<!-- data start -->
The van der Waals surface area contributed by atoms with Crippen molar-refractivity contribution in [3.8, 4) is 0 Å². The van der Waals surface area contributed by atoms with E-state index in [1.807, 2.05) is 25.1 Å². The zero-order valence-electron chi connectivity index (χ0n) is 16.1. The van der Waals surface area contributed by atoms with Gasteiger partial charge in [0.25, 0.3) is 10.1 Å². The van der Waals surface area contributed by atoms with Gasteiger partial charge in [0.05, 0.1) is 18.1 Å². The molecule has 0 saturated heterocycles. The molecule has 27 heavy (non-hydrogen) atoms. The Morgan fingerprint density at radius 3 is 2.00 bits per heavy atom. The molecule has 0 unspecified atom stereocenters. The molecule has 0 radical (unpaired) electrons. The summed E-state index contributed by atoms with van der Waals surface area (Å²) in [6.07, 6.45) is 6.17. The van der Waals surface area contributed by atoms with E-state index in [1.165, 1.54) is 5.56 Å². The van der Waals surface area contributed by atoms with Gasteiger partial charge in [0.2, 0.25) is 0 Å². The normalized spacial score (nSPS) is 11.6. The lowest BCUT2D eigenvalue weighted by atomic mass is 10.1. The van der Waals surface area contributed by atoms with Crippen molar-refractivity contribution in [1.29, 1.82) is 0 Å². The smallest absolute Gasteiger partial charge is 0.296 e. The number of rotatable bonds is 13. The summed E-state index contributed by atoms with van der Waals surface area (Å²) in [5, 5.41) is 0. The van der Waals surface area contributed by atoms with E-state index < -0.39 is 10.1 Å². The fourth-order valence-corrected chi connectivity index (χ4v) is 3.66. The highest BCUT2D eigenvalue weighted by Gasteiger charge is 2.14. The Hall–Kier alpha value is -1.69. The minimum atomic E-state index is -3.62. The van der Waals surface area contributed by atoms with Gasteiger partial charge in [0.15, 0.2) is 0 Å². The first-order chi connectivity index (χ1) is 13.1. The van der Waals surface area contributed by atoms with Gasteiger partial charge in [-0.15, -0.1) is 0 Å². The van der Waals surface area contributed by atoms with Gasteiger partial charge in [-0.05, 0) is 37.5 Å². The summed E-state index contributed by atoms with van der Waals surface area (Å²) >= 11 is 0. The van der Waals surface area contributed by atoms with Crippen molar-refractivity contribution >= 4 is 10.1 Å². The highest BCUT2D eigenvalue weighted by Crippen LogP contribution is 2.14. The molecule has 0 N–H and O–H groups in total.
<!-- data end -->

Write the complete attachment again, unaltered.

The van der Waals surface area contributed by atoms with Crippen molar-refractivity contribution in [3.8, 4) is 0 Å². The van der Waals surface area contributed by atoms with E-state index in [1.807, 2.05) is 25.1 Å². The zero-order valence-electron chi connectivity index (χ0n) is 16.1. The van der Waals surface area contributed by atoms with Gasteiger partial charge in [0.25, 0.3) is 10.1 Å². The van der Waals surface area contributed by atoms with Gasteiger partial charge in [0.05, 0.1) is 18.1 Å². The molecule has 0 saturated heterocycles. The molecule has 27 heavy (non-hydrogen) atoms. The Morgan fingerprint density at radius 3 is 2.00 bits per heavy atom. The molecule has 0 unspecified atom stereocenters. The molecule has 0 radical (unpaired) electrons. The summed E-state index contributed by atoms with van der Waals surface area (Å²) in [6.07, 6.45) is 6.17. The van der Waals surface area contributed by atoms with E-state index in [1.165, 1.54) is 5.56 Å². The van der Waals surface area contributed by atoms with Gasteiger partial charge in [0.2, 0.25) is 0 Å². The normalized spacial score (nSPS) is 11.6. The lowest BCUT2D eigenvalue weighted by atomic mass is 10.1. The van der Waals surface area contributed by atoms with Crippen molar-refractivity contribution in [1.29, 1.82) is 0 Å². The smallest absolute Gasteiger partial charge is 0.296 e. The number of rotatable bonds is 13. The summed E-state index contributed by atoms with van der Waals surface area (Å²) in [5, 5.41) is 0. The van der Waals surface area contributed by atoms with E-state index < -0.39 is 10.1 Å². The fourth-order valence-corrected chi connectivity index (χ4v) is 3.66. The highest BCUT2D eigenvalue weighted by Gasteiger charge is 2.14. The Hall–Kier alpha value is -1.69. The minimum atomic E-state index is -3.62. The van der Waals surface area contributed by atoms with Gasteiger partial charge in [0.15, 0.2) is 0 Å². The first-order chi connectivity index (χ1) is 13.1. The van der Waals surface area contributed by atoms with Gasteiger partial charge in [-0.15, -0.1) is 0 Å². The van der Waals surface area contributed by atoms with Gasteiger partial charge in [-0.05, 0) is 37.5 Å². The summed E-state index contributed by atoms with van der Waals surface area (Å²) >= 11 is 0. The van der Waals surface area contributed by atoms with Crippen molar-refractivity contribution >= 4 is 10.1 Å². The highest BCUT2D eigenvalue weighted by Crippen LogP contribution is 2.14. The molecule has 0 N–H and O–H groups in total.